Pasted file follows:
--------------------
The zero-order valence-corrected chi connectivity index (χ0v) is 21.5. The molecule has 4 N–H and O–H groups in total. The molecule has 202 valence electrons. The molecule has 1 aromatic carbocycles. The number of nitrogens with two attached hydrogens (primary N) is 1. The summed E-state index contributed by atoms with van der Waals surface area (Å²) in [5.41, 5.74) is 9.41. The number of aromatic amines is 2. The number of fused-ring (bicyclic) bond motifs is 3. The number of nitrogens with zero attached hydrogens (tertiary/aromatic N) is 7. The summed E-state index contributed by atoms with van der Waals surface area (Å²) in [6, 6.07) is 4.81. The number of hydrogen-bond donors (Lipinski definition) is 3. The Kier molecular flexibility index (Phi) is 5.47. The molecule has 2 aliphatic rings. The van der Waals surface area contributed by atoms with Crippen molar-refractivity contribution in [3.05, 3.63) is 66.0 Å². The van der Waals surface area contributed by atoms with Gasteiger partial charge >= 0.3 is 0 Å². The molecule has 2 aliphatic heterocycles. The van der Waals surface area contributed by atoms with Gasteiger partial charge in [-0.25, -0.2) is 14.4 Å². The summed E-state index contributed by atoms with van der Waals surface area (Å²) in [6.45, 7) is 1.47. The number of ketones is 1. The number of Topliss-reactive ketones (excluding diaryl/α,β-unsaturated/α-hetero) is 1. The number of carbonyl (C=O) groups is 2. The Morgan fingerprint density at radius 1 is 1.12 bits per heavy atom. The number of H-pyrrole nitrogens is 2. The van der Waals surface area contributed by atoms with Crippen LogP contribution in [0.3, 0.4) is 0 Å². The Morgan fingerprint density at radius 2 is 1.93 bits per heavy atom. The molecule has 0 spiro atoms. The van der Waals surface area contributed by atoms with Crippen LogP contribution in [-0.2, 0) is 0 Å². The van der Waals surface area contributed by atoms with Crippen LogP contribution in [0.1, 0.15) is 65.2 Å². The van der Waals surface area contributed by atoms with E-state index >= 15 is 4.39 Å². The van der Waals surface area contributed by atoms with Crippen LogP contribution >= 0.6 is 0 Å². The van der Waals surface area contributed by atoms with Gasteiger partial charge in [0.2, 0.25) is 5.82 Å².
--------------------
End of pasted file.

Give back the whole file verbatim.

The zero-order valence-corrected chi connectivity index (χ0v) is 21.5. The molecule has 4 N–H and O–H groups in total. The molecule has 202 valence electrons. The molecule has 1 aromatic carbocycles. The number of nitrogens with two attached hydrogens (primary N) is 1. The summed E-state index contributed by atoms with van der Waals surface area (Å²) in [5.41, 5.74) is 9.41. The number of aromatic amines is 2. The number of fused-ring (bicyclic) bond motifs is 3. The number of nitrogens with zero attached hydrogens (tertiary/aromatic N) is 7. The summed E-state index contributed by atoms with van der Waals surface area (Å²) in [6, 6.07) is 4.81. The number of hydrogen-bond donors (Lipinski definition) is 3. The Kier molecular flexibility index (Phi) is 5.47. The molecule has 2 aliphatic rings. The van der Waals surface area contributed by atoms with Crippen molar-refractivity contribution in [3.05, 3.63) is 66.0 Å². The van der Waals surface area contributed by atoms with Gasteiger partial charge >= 0.3 is 0 Å². The molecule has 2 aliphatic heterocycles. The van der Waals surface area contributed by atoms with Gasteiger partial charge in [-0.25, -0.2) is 14.4 Å². The summed E-state index contributed by atoms with van der Waals surface area (Å²) in [6.45, 7) is 1.47. The number of ketones is 1. The number of Topliss-reactive ketones (excluding diaryl/α,β-unsaturated/α-hetero) is 1. The number of carbonyl (C=O) groups is 2. The Morgan fingerprint density at radius 1 is 1.12 bits per heavy atom. The number of H-pyrrole nitrogens is 2. The van der Waals surface area contributed by atoms with Crippen LogP contribution in [0.3, 0.4) is 0 Å². The Morgan fingerprint density at radius 2 is 1.93 bits per heavy atom. The molecule has 0 spiro atoms. The van der Waals surface area contributed by atoms with Crippen LogP contribution in [-0.2, 0) is 0 Å². The van der Waals surface area contributed by atoms with Crippen LogP contribution in [0.1, 0.15) is 65.2 Å². The van der Waals surface area contributed by atoms with E-state index >= 15 is 4.39 Å². The van der Waals surface area contributed by atoms with Crippen LogP contribution >= 0.6 is 0 Å². The van der Waals surface area contributed by atoms with Gasteiger partial charge in [0.2, 0.25) is 5.82 Å².